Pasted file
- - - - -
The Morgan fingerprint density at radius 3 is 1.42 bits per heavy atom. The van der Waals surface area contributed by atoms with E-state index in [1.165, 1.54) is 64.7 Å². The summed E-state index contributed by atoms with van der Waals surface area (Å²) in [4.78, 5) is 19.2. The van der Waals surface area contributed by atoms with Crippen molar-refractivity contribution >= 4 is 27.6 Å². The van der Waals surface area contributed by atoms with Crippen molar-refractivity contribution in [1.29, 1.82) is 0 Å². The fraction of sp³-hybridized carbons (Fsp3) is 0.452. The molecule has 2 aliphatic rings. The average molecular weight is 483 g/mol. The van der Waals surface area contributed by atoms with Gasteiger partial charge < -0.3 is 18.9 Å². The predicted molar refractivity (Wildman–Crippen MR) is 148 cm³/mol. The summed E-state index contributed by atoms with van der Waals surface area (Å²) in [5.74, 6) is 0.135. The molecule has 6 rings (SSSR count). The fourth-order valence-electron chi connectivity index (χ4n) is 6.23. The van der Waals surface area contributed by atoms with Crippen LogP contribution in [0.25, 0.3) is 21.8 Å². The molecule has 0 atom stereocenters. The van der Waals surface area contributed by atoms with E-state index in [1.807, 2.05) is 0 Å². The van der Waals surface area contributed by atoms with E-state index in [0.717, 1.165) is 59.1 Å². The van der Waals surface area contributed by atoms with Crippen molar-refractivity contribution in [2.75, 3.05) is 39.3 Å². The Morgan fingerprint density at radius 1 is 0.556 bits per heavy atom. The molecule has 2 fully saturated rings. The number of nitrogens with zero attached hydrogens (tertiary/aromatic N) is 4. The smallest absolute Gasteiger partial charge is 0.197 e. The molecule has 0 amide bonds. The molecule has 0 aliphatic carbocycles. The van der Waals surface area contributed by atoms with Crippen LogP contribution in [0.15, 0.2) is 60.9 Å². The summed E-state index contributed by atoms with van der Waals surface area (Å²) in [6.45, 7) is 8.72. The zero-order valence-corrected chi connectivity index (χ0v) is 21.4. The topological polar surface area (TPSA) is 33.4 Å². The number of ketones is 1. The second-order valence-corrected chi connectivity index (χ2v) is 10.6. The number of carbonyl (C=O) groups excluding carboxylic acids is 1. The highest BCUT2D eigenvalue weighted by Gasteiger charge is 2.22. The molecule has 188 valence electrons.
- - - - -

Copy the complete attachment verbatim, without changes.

The Morgan fingerprint density at radius 3 is 1.42 bits per heavy atom. The van der Waals surface area contributed by atoms with E-state index in [1.165, 1.54) is 64.7 Å². The summed E-state index contributed by atoms with van der Waals surface area (Å²) in [4.78, 5) is 19.2. The van der Waals surface area contributed by atoms with Crippen molar-refractivity contribution >= 4 is 27.6 Å². The van der Waals surface area contributed by atoms with Crippen molar-refractivity contribution in [1.29, 1.82) is 0 Å². The fraction of sp³-hybridized carbons (Fsp3) is 0.452. The molecule has 2 aliphatic rings. The average molecular weight is 483 g/mol. The van der Waals surface area contributed by atoms with Gasteiger partial charge < -0.3 is 18.9 Å². The predicted molar refractivity (Wildman–Crippen MR) is 148 cm³/mol. The summed E-state index contributed by atoms with van der Waals surface area (Å²) in [5.74, 6) is 0.135. The molecule has 6 rings (SSSR count). The fourth-order valence-electron chi connectivity index (χ4n) is 6.23. The van der Waals surface area contributed by atoms with Crippen LogP contribution in [0.25, 0.3) is 21.8 Å². The molecule has 0 atom stereocenters. The van der Waals surface area contributed by atoms with E-state index in [1.807, 2.05) is 0 Å². The van der Waals surface area contributed by atoms with E-state index in [0.717, 1.165) is 59.1 Å². The van der Waals surface area contributed by atoms with Crippen molar-refractivity contribution in [2.75, 3.05) is 39.3 Å². The Morgan fingerprint density at radius 1 is 0.556 bits per heavy atom. The molecule has 2 fully saturated rings. The number of nitrogens with zero attached hydrogens (tertiary/aromatic N) is 4. The smallest absolute Gasteiger partial charge is 0.197 e. The molecule has 0 amide bonds. The molecule has 0 aliphatic carbocycles. The van der Waals surface area contributed by atoms with Crippen LogP contribution in [0.15, 0.2) is 60.9 Å². The summed E-state index contributed by atoms with van der Waals surface area (Å²) in [6.45, 7) is 8.72. The zero-order valence-corrected chi connectivity index (χ0v) is 21.4. The topological polar surface area (TPSA) is 33.4 Å². The number of ketones is 1. The second-order valence-corrected chi connectivity index (χ2v) is 10.6. The number of carbonyl (C=O) groups excluding carboxylic acids is 1. The highest BCUT2D eigenvalue weighted by Gasteiger charge is 2.22. The molecule has 188 valence electrons.